Việt Nam should focus on skilled labour force to enhance productivity

October 04, 2023 - 10:22
To reach the goals for the 2021-2025 period, Việt Nam must strive for an annual labour productivity increase of around 7.8 per cent in the next three years.


Students practise automotive engine assembly and disassembly at Lạc Hồng University in southern Đồng Nai Province. — VNA/VNS Photo Minh Hưng

HÀ NỘI — Việt Nam needs to accelerate the development of a skilled labour force, especially individuals with advanced skills, in order to meet the demands of the labour market, enhance labour productivity and increase national competitiveness, experts have said.

On the occasion of Việt Nam's Labour Skills Day (October 4), Nguyễn Bích Lâm, former general director of the General Statistics Office, highlighted the pivotal role of labour skills in determining the productivity and effectiveness of employees in Việt Nam.

Figures from the General Statistics Office showed that the labour productivity in Việt Nam experienced an annual increase of 4.65 per cent on average during the years of 2021 and 2022. However, this growth rate fell short of the targets outlined in the socio-economic development plan for the 2021-25 period and the 10-year socio-economic development strategy for the 2021-30 period. These plans set a target of achieving an average annual labour productivity growth rate of over 6.5 per cent.

That meant to reach the goals for the 2021-25 period, Việt Nam must strive for an annual labour productivity increase of around 7.8 per cent in the next three years.

"This presents a significant challenge for Việt Nam's economy. The practical development of the country has shown that accelerating labour productivity growth is crucial for the competitiveness of the economy," he said.

Lâm also pointed out that there were issues with the current training structure, a shortage of highly skilled workers, and a significant gap between vocational education and the labour market's demands.

Some workers lacked training in discipline and some workers lacked teamwork skills, cooperation and risk-taking abilities, and were hesitant to innovate.

These were barriers to improving labour productivity, he said.

Students engage in vocational training at the High-Tech Training Centre of Việt Nam-Germany Industrial College. — VNA/VNS Photo

A representative of the Ministry of Labour, Invalids and Social Affairs’ General Department of Vocational Education noted that Việt Nam had a relatively abundant labour force compared to many countries in the region and the world.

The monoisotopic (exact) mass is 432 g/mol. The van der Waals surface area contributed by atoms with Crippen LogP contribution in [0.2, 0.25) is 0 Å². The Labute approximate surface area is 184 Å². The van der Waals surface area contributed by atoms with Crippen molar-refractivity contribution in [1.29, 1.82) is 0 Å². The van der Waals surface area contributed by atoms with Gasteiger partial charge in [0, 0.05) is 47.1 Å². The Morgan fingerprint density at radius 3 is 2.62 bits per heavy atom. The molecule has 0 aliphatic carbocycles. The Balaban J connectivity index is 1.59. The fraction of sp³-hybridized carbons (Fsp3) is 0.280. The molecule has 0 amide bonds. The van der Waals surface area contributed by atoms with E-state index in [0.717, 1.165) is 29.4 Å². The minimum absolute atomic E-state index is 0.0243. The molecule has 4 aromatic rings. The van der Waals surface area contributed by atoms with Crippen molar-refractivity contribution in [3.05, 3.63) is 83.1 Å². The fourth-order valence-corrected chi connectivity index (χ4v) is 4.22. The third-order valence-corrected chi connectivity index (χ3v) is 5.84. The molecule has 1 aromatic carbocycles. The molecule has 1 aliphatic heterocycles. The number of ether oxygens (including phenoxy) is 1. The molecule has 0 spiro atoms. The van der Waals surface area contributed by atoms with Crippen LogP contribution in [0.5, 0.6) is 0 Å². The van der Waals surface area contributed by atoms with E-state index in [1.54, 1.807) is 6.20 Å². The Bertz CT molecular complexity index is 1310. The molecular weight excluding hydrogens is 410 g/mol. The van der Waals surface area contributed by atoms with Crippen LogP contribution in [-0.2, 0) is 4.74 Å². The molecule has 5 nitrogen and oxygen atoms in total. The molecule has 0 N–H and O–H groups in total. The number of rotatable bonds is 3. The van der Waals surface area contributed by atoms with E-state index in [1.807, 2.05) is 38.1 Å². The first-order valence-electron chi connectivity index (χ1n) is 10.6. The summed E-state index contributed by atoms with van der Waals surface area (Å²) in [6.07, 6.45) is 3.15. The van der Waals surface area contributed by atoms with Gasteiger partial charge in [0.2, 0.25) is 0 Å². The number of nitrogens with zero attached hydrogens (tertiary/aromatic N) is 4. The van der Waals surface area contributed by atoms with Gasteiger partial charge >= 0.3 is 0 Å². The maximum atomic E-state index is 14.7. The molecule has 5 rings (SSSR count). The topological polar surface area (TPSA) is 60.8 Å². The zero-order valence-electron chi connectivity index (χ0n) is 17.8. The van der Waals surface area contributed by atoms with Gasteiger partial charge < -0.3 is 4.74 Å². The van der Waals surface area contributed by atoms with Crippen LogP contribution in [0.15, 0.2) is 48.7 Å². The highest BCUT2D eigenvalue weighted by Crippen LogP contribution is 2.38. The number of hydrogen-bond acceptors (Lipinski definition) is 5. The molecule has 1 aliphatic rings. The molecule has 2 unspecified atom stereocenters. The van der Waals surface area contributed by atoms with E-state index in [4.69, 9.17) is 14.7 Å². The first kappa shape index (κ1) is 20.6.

However, there were still imbalances in the labour force structure by education level and economic sectors. Only 26.4 per cent of the labour force had vocational certificates.

The labour market still saw an imbalance in labour supply and demand between regions, areas, and economic sectors. Informal labour and unskilled labour still dominated, making this sector the weakest in terms of occupational skills.

Commenting on the labour market's demand in the Mekong Delta, a region with unique importance, potential, and advantages in key economic sectors, Vice President of the HCM City’s Vocational Education Association Trần Anh Tuấn said the labour market in Việt Nam, especially in the key economic region in the South and the Mekong Delta, has shown continuous growth.

Tuấn said the technical expertise of labourers through training has increased rapidly in terms of quantity, but it was not met with the labour market's demand, especially the demand for high-quality labour.

He forecast that in the future, the labour structure would shift from simple occupations to specialised technical jobs, making manual labour less competitive.

Đặng Thị Hồng Diệp of the Trade Union University suggested that functional agencies develop and provide training programmes to enhance vocational skills for fresh graduates before they enter the workforce and programmes to improve skills for workers during their employment. These programmes should be tailored to the specific needs of different employer groups.

Encouraging employers to participate in skill training and organising short-term skill training courses for their employees was also important, she added.

Nguyễn Thị Lê Uyên from the HCM City’s Institute for Research and Development said retraining and upskilling for employees would include two directions.

Firstly, training and retraining employees within the same field or industry, but with a focus on embracing new technologies. For instance, transitioning from traditional agriculture to high-tech agriculture, or from manual textile and garment manufacturing to industrial, high-tech, and automated processes.

Secondly, retraining employees to switch careers due to the obsolescence of old professions. For example, moving from agriculture to industry or services, or from industry to control and automation, she said. — VNS